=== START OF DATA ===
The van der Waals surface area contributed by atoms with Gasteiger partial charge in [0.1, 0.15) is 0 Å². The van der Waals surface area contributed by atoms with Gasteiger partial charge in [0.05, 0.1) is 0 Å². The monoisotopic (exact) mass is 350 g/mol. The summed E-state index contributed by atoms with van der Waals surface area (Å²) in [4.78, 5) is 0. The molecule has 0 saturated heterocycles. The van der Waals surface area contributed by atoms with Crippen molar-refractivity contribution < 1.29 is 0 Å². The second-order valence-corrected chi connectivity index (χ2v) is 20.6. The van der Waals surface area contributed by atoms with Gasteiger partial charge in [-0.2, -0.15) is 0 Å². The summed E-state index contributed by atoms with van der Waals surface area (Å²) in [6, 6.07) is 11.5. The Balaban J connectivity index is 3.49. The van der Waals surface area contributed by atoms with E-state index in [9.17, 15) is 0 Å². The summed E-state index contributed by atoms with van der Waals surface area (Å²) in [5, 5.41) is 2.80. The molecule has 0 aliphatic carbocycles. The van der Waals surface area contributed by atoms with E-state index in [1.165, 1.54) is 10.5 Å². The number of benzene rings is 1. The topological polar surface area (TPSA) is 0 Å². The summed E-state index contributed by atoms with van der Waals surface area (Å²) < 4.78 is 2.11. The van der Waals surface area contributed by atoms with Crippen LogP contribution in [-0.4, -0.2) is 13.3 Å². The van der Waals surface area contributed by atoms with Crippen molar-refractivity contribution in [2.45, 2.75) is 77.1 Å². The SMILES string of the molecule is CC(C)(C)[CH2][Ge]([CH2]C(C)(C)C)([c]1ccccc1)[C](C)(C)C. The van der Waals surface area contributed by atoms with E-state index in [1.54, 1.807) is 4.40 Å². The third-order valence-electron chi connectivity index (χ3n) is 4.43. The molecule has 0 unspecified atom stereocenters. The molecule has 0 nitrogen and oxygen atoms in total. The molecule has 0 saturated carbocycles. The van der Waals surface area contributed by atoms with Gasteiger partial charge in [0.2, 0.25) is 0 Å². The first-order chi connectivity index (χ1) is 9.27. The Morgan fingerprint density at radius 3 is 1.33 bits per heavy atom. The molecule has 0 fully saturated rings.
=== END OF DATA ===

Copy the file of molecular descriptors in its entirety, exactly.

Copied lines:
The van der Waals surface area contributed by atoms with Gasteiger partial charge in [0.1, 0.15) is 0 Å². The van der Waals surface area contributed by atoms with Gasteiger partial charge in [0.05, 0.1) is 0 Å². The monoisotopic (exact) mass is 350 g/mol. The summed E-state index contributed by atoms with van der Waals surface area (Å²) in [4.78, 5) is 0. The molecule has 0 saturated heterocycles. The van der Waals surface area contributed by atoms with Crippen molar-refractivity contribution < 1.29 is 0 Å². The second-order valence-corrected chi connectivity index (χ2v) is 20.6. The van der Waals surface area contributed by atoms with Gasteiger partial charge in [-0.2, -0.15) is 0 Å². The summed E-state index contributed by atoms with van der Waals surface area (Å²) in [6, 6.07) is 11.5. The Balaban J connectivity index is 3.49. The van der Waals surface area contributed by atoms with E-state index in [9.17, 15) is 0 Å². The summed E-state index contributed by atoms with van der Waals surface area (Å²) in [5, 5.41) is 2.80. The molecule has 0 aliphatic carbocycles. The van der Waals surface area contributed by atoms with E-state index in [1.165, 1.54) is 10.5 Å². The number of benzene rings is 1. The topological polar surface area (TPSA) is 0 Å². The summed E-state index contributed by atoms with van der Waals surface area (Å²) < 4.78 is 2.11. The van der Waals surface area contributed by atoms with Crippen LogP contribution in [-0.4, -0.2) is 13.3 Å². The van der Waals surface area contributed by atoms with Crippen molar-refractivity contribution in [2.45, 2.75) is 77.1 Å². The SMILES string of the molecule is CC(C)(C)[CH2][Ge]([CH2]C(C)(C)C)([c]1ccccc1)[C](C)(C)C. The van der Waals surface area contributed by atoms with E-state index in [1.54, 1.807) is 4.40 Å². The third-order valence-electron chi connectivity index (χ3n) is 4.43. The molecule has 0 unspecified atom stereocenters. The molecule has 0 nitrogen and oxygen atoms in total. The molecule has 0 saturated carbocycles. The van der Waals surface area contributed by atoms with Gasteiger partial charge in [0.2, 0.25) is 0 Å². The first-order chi connectivity index (χ1) is 9.27. The Morgan fingerprint density at radius 3 is 1.33 bits per heavy atom. The molecule has 0 fully saturated rings.